PHAWKER: What was your best buzz ever and your worst? Please itemize intoxicants and ensuing adventures/misadventures for both.

DAN DUNN: Every buzz I have is special in its right. Indeed, it would be unfair to single out just one — like designating a favorite child or Seinfeld episode. I will say that my tequila buzzes tend to be a little wilder than wine buzzes, which are pretty damn mellow, though you should see the somnambulant state I’m usually in whenever I’ve quaffed single-malt whisky. And gin? Well, don’t get me started on gin. Seriously. Don’t. Fucking trainwreck. Gin is my kryptonite.

PHAWKER: How do you do your job without becoming an alcoholic?

DAN DUNN:
As I point out in Living Loaded, no matter who you are and where your own personal relationship with alcohol has taken you, your first encounter with booze is a singular event from which there is no turning back. In that moment you are set upon a journey toward becoming one of four different types of people: 1) a person who drinks; 2) a person who doesn’t drink; 3) a person who wishes he could handle drinking yet cannot; or 4) a person who is dead. And while I’m sure there are a few teetotalers who will pick up my book in the interest of getting a peek behind the curtain, I think it’s a good bet that most of the folks reading it are, like me, firmly entrenched in the first category. It would be naïve to rule out, however, that any one of us might become a 3 or 4 down the line somewhere. We’re all 4s eventually, after all. And as far as number 3 goes, my extensive field research has revealed a cruel irony: that a given person’s unwillingness to acknowledge their category 3 potential vastly increases the possibilities of it happening. Because alcohol does funny things to your brain. Sometimes it’s the ha-ha kind and sometimes it’s the peculiar kind.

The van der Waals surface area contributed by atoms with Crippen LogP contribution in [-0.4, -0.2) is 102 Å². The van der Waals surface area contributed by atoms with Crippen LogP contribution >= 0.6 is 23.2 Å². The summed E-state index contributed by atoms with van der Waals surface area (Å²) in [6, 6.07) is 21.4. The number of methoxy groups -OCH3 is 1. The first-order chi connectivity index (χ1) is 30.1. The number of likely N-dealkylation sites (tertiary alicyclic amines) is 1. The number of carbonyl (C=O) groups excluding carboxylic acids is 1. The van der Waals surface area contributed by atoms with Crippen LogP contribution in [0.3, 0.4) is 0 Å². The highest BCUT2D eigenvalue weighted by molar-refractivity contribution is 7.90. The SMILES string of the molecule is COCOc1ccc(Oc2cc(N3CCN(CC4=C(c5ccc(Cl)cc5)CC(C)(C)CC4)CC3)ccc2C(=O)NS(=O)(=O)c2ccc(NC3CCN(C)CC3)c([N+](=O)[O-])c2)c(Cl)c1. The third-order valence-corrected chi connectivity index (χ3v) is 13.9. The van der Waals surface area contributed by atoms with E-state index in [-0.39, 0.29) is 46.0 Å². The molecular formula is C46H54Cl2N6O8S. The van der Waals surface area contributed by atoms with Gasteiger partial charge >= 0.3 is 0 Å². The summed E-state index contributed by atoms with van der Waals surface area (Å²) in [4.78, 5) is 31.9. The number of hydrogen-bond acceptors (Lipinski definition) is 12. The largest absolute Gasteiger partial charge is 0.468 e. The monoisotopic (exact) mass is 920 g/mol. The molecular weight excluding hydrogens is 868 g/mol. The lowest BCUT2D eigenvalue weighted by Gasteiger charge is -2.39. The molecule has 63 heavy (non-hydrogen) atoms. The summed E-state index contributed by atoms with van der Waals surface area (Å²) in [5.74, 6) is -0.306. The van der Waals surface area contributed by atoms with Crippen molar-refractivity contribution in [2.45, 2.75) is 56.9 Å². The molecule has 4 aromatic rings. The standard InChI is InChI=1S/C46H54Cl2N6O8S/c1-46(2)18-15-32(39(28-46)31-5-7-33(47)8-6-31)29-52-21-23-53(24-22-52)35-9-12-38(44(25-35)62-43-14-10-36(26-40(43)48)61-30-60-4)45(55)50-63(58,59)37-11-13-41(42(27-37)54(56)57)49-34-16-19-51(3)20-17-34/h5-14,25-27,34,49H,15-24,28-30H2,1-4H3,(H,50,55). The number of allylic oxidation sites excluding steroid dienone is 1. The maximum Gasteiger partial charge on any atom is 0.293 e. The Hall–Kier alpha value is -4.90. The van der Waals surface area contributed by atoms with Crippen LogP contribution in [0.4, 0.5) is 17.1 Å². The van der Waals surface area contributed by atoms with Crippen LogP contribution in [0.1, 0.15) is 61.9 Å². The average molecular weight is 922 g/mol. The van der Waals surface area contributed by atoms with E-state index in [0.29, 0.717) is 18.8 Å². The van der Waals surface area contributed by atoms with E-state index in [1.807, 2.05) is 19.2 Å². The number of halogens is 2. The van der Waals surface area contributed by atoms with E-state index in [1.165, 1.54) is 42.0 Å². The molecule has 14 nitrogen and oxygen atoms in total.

PHAWKER: What was the best piece of advice Hunter S. Thompson ever gave you? What was the worst?

DAN DUNN: Hunter once said that writing is like sex, in that it’s only fun for amateurs. That’s just spot on. The best advice he ever gave me personally was to always know what I was snorting before I snorted it. The worst advice he ever gave me had something to do with driving a motorcycle on acid. That night didn’t end particularly well for anyone involved.

PHAWKER: In the book you talk about interviewing porn stars. Finish the following sentence: Porn stars are just like you and me except…

DAN DUNN: … they get paid to pee on people in bed, while you and me just do it for fun.

PHAWKER: What is the best cure for a hangover?

DAN DUNN: A refreshing golden shower, perhaps?